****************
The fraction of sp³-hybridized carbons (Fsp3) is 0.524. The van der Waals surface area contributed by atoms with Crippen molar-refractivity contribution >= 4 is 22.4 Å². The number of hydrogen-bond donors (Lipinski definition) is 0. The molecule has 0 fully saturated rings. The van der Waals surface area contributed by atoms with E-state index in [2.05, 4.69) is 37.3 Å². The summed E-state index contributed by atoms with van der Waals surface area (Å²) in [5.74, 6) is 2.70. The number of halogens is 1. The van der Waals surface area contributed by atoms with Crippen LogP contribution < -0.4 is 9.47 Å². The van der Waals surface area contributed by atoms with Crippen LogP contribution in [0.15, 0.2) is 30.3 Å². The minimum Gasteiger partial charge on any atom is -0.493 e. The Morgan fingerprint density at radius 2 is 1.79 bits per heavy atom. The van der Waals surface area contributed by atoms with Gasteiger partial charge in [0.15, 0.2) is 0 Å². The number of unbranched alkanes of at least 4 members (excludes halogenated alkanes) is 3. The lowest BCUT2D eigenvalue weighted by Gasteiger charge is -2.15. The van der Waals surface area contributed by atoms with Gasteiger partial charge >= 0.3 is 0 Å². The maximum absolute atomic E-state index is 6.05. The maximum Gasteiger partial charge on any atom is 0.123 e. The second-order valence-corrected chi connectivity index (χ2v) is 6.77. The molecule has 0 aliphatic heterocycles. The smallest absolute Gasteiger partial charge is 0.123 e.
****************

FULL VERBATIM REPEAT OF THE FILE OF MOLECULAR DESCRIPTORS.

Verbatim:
The fraction of sp³-hybridized carbons (Fsp3) is 0.524. The van der Waals surface area contributed by atoms with Crippen molar-refractivity contribution >= 4 is 22.4 Å². The number of hydrogen-bond donors (Lipinski definition) is 0. The molecule has 0 fully saturated rings. The van der Waals surface area contributed by atoms with E-state index in [2.05, 4.69) is 37.3 Å². The summed E-state index contributed by atoms with van der Waals surface area (Å²) in [5.74, 6) is 2.70. The number of halogens is 1. The van der Waals surface area contributed by atoms with Crippen LogP contribution < -0.4 is 9.47 Å². The van der Waals surface area contributed by atoms with Crippen LogP contribution in [0.15, 0.2) is 30.3 Å². The minimum Gasteiger partial charge on any atom is -0.493 e. The Morgan fingerprint density at radius 2 is 1.79 bits per heavy atom. The van der Waals surface area contributed by atoms with Gasteiger partial charge in [0.15, 0.2) is 0 Å². The number of unbranched alkanes of at least 4 members (excludes halogenated alkanes) is 3. The lowest BCUT2D eigenvalue weighted by Gasteiger charge is -2.15. The van der Waals surface area contributed by atoms with Gasteiger partial charge >= 0.3 is 0 Å². The maximum absolute atomic E-state index is 6.05. The maximum Gasteiger partial charge on any atom is 0.123 e. The second-order valence-corrected chi connectivity index (χ2v) is 6.77. The molecule has 0 aliphatic heterocycles. The smallest absolute Gasteiger partial charge is 0.123 e.